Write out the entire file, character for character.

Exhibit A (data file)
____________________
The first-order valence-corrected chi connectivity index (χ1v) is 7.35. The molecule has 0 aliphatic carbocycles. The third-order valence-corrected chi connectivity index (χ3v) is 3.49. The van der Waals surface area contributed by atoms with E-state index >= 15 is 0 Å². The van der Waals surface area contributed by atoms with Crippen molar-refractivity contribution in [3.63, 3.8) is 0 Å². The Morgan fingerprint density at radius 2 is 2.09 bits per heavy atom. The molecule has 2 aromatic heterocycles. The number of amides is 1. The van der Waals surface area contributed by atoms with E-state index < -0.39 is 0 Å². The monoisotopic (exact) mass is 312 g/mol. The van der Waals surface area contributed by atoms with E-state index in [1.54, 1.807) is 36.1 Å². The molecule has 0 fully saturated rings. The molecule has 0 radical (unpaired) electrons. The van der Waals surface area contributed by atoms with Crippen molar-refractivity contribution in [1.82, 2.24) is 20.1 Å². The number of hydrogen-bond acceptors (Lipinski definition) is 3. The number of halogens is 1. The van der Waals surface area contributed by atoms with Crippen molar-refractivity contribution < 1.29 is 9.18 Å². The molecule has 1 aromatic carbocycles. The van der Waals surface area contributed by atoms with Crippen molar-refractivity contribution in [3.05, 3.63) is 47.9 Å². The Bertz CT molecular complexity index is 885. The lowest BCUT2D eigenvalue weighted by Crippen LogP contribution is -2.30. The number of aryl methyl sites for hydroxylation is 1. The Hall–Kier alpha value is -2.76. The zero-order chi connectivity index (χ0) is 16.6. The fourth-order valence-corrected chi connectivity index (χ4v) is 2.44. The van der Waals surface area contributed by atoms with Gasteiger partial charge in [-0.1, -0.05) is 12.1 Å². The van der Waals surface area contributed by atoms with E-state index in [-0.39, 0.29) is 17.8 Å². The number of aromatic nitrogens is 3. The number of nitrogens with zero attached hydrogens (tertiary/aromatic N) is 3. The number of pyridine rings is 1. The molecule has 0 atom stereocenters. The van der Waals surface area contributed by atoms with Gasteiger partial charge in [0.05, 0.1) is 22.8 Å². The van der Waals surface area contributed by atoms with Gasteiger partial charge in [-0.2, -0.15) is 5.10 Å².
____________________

The first-order valence-corrected chi connectivity index (χ1v) is 7.35. The molecule has 0 aliphatic carbocycles. The third-order valence-corrected chi connectivity index (χ3v) is 3.49. The van der Waals surface area contributed by atoms with E-state index >= 15 is 0 Å². The van der Waals surface area contributed by atoms with Crippen molar-refractivity contribution in [3.63, 3.8) is 0 Å². The Morgan fingerprint density at radius 2 is 2.09 bits per heavy atom. The molecule has 2 aromatic heterocycles. The number of amides is 1. The van der Waals surface area contributed by atoms with E-state index < -0.39 is 0 Å². The monoisotopic (exact) mass is 312 g/mol. The van der Waals surface area contributed by atoms with E-state index in [1.54, 1.807) is 36.1 Å². The molecule has 0 fully saturated rings. The molecule has 0 radical (unpaired) electrons. The van der Waals surface area contributed by atoms with Crippen molar-refractivity contribution in [1.82, 2.24) is 20.1 Å². The number of hydrogen-bond acceptors (Lipinski definition) is 3. The number of halogens is 1. The van der Waals surface area contributed by atoms with Crippen molar-refractivity contribution < 1.29 is 9.18 Å². The molecule has 1 aromatic carbocycles. The van der Waals surface area contributed by atoms with Crippen molar-refractivity contribution in [3.05, 3.63) is 47.9 Å². The Bertz CT molecular complexity index is 885. The lowest BCUT2D eigenvalue weighted by Crippen LogP contribution is -2.30. The number of aryl methyl sites for hydroxylation is 1. The Hall–Kier alpha value is -2.76. The zero-order chi connectivity index (χ0) is 16.6. The fourth-order valence-corrected chi connectivity index (χ4v) is 2.44. The van der Waals surface area contributed by atoms with Gasteiger partial charge in [-0.1, -0.05) is 12.1 Å². The van der Waals surface area contributed by atoms with E-state index in [-0.39, 0.29) is 17.8 Å². The number of aromatic nitrogens is 3. The number of nitrogens with zero attached hydrogens (tertiary/aromatic N) is 3. The number of pyridine rings is 1. The molecule has 0 atom stereocenters. The van der Waals surface area contributed by atoms with Gasteiger partial charge in [0.05, 0.1) is 22.8 Å². The van der Waals surface area contributed by atoms with Gasteiger partial charge in [-0.2, -0.15) is 5.10 Å².